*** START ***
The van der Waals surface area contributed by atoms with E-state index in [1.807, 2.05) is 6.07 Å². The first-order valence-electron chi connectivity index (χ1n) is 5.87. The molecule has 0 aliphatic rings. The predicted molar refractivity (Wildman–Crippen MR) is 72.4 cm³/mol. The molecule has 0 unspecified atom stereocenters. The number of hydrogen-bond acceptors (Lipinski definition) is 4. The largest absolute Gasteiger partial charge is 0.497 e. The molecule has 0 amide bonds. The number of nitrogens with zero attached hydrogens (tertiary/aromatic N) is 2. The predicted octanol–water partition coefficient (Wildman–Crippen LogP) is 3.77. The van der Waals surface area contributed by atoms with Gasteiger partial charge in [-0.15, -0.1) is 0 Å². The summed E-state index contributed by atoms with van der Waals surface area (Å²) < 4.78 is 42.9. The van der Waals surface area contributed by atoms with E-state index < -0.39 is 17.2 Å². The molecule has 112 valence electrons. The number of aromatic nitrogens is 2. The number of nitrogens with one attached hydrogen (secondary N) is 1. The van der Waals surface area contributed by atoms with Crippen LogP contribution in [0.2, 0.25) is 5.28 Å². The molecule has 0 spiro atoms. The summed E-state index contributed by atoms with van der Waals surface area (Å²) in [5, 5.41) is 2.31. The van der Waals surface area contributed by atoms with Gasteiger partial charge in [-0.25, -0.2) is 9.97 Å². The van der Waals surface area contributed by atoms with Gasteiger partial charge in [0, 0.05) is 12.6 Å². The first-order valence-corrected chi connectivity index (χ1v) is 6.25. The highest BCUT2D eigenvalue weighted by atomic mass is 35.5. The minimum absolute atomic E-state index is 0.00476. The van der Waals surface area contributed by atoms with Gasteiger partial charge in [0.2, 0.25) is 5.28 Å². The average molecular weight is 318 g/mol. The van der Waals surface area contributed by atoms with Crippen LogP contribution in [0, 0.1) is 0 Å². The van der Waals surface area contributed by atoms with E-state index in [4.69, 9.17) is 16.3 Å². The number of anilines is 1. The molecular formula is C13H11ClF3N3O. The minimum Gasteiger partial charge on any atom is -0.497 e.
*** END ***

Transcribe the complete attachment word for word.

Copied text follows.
The van der Waals surface area contributed by atoms with E-state index in [1.807, 2.05) is 6.07 Å². The first-order valence-electron chi connectivity index (χ1n) is 5.87. The molecule has 0 aliphatic rings. The predicted molar refractivity (Wildman–Crippen MR) is 72.4 cm³/mol. The molecule has 0 unspecified atom stereocenters. The number of hydrogen-bond acceptors (Lipinski definition) is 4. The largest absolute Gasteiger partial charge is 0.497 e. The molecule has 0 amide bonds. The number of nitrogens with zero attached hydrogens (tertiary/aromatic N) is 2. The predicted octanol–water partition coefficient (Wildman–Crippen LogP) is 3.77. The van der Waals surface area contributed by atoms with Gasteiger partial charge in [-0.15, -0.1) is 0 Å². The summed E-state index contributed by atoms with van der Waals surface area (Å²) < 4.78 is 42.9. The van der Waals surface area contributed by atoms with E-state index < -0.39 is 17.2 Å². The molecule has 112 valence electrons. The number of aromatic nitrogens is 2. The number of nitrogens with one attached hydrogen (secondary N) is 1. The van der Waals surface area contributed by atoms with Crippen LogP contribution in [0.2, 0.25) is 5.28 Å². The molecule has 0 spiro atoms. The summed E-state index contributed by atoms with van der Waals surface area (Å²) in [5, 5.41) is 2.31. The van der Waals surface area contributed by atoms with Gasteiger partial charge in [-0.25, -0.2) is 9.97 Å². The van der Waals surface area contributed by atoms with Gasteiger partial charge in [0, 0.05) is 12.6 Å². The first-order valence-corrected chi connectivity index (χ1v) is 6.25. The highest BCUT2D eigenvalue weighted by atomic mass is 35.5. The minimum absolute atomic E-state index is 0.00476. The van der Waals surface area contributed by atoms with Gasteiger partial charge in [0.2, 0.25) is 5.28 Å². The average molecular weight is 318 g/mol. The van der Waals surface area contributed by atoms with Crippen LogP contribution in [0, 0.1) is 0 Å². The van der Waals surface area contributed by atoms with E-state index in [4.69, 9.17) is 16.3 Å². The number of anilines is 1. The molecular formula is C13H11ClF3N3O. The minimum Gasteiger partial charge on any atom is -0.497 e.